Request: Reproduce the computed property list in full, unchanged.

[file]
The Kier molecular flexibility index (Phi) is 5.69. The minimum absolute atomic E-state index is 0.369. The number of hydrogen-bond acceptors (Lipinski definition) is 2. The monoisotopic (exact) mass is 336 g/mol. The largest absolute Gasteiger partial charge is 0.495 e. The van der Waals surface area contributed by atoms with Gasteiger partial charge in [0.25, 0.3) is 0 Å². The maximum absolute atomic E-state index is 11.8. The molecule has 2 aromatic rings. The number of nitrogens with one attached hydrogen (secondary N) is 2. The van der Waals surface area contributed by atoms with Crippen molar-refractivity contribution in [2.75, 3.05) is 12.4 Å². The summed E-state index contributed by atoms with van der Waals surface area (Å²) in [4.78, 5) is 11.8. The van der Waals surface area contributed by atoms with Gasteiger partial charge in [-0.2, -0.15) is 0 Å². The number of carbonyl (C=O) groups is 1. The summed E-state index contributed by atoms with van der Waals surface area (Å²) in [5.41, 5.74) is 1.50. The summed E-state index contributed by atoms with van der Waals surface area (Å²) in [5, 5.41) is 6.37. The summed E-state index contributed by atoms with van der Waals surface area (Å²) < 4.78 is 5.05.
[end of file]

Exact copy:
The Kier molecular flexibility index (Phi) is 5.69. The minimum absolute atomic E-state index is 0.369. The number of hydrogen-bond acceptors (Lipinski definition) is 2. The monoisotopic (exact) mass is 336 g/mol. The largest absolute Gasteiger partial charge is 0.495 e. The van der Waals surface area contributed by atoms with Gasteiger partial charge in [0.25, 0.3) is 0 Å². The maximum absolute atomic E-state index is 11.8. The molecule has 2 aromatic rings. The number of nitrogens with one attached hydrogen (secondary N) is 2. The van der Waals surface area contributed by atoms with Crippen molar-refractivity contribution in [2.75, 3.05) is 12.4 Å². The summed E-state index contributed by atoms with van der Waals surface area (Å²) in [4.78, 5) is 11.8. The van der Waals surface area contributed by atoms with Gasteiger partial charge in [-0.2, -0.15) is 0 Å². The number of carbonyl (C=O) groups is 1. The summed E-state index contributed by atoms with van der Waals surface area (Å²) in [5.41, 5.74) is 1.50. The summed E-state index contributed by atoms with van der Waals surface area (Å²) in [5, 5.41) is 6.37. The summed E-state index contributed by atoms with van der Waals surface area (Å²) < 4.78 is 5.05.